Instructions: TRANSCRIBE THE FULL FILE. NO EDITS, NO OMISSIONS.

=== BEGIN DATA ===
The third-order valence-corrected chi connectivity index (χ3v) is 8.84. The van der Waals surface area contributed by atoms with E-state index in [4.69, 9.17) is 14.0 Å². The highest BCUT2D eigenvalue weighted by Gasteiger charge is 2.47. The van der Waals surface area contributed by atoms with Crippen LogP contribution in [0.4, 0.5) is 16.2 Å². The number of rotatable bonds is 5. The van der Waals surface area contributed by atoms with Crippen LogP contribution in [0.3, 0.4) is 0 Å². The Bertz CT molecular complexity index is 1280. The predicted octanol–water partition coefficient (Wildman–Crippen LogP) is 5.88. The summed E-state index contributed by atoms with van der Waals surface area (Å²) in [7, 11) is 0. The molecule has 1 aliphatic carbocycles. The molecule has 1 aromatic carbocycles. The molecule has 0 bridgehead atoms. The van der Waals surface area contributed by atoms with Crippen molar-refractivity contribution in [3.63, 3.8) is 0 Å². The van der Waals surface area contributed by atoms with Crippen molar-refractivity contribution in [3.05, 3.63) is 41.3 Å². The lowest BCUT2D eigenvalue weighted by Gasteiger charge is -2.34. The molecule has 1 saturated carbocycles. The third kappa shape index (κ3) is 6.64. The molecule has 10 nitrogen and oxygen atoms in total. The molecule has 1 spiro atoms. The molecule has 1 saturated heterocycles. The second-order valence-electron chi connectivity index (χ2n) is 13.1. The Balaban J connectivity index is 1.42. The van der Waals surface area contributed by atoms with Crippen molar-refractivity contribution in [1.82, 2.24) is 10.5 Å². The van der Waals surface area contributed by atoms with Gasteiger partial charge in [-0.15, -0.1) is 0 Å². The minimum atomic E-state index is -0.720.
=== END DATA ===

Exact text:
The third-order valence-corrected chi connectivity index (χ3v) is 8.84. The van der Waals surface area contributed by atoms with E-state index in [4.69, 9.17) is 14.0 Å². The highest BCUT2D eigenvalue weighted by Gasteiger charge is 2.47. The van der Waals surface area contributed by atoms with Crippen LogP contribution in [0.4, 0.5) is 16.2 Å². The number of rotatable bonds is 5. The van der Waals surface area contributed by atoms with Crippen LogP contribution in [0.3, 0.4) is 0 Å². The Bertz CT molecular complexity index is 1280. The predicted octanol–water partition coefficient (Wildman–Crippen LogP) is 5.88. The summed E-state index contributed by atoms with van der Waals surface area (Å²) in [7, 11) is 0. The molecule has 1 aliphatic carbocycles. The molecule has 1 aromatic carbocycles. The molecule has 0 bridgehead atoms. The van der Waals surface area contributed by atoms with Crippen molar-refractivity contribution in [3.63, 3.8) is 0 Å². The van der Waals surface area contributed by atoms with Crippen molar-refractivity contribution in [3.05, 3.63) is 41.3 Å². The lowest BCUT2D eigenvalue weighted by Gasteiger charge is -2.34. The molecule has 1 saturated carbocycles. The third kappa shape index (κ3) is 6.64. The molecule has 10 nitrogen and oxygen atoms in total. The molecule has 1 spiro atoms. The molecule has 1 saturated heterocycles. The second-order valence-electron chi connectivity index (χ2n) is 13.1. The Balaban J connectivity index is 1.42. The van der Waals surface area contributed by atoms with Crippen molar-refractivity contribution in [1.82, 2.24) is 10.5 Å². The van der Waals surface area contributed by atoms with Gasteiger partial charge in [-0.15, -0.1) is 0 Å². The minimum atomic E-state index is -0.720.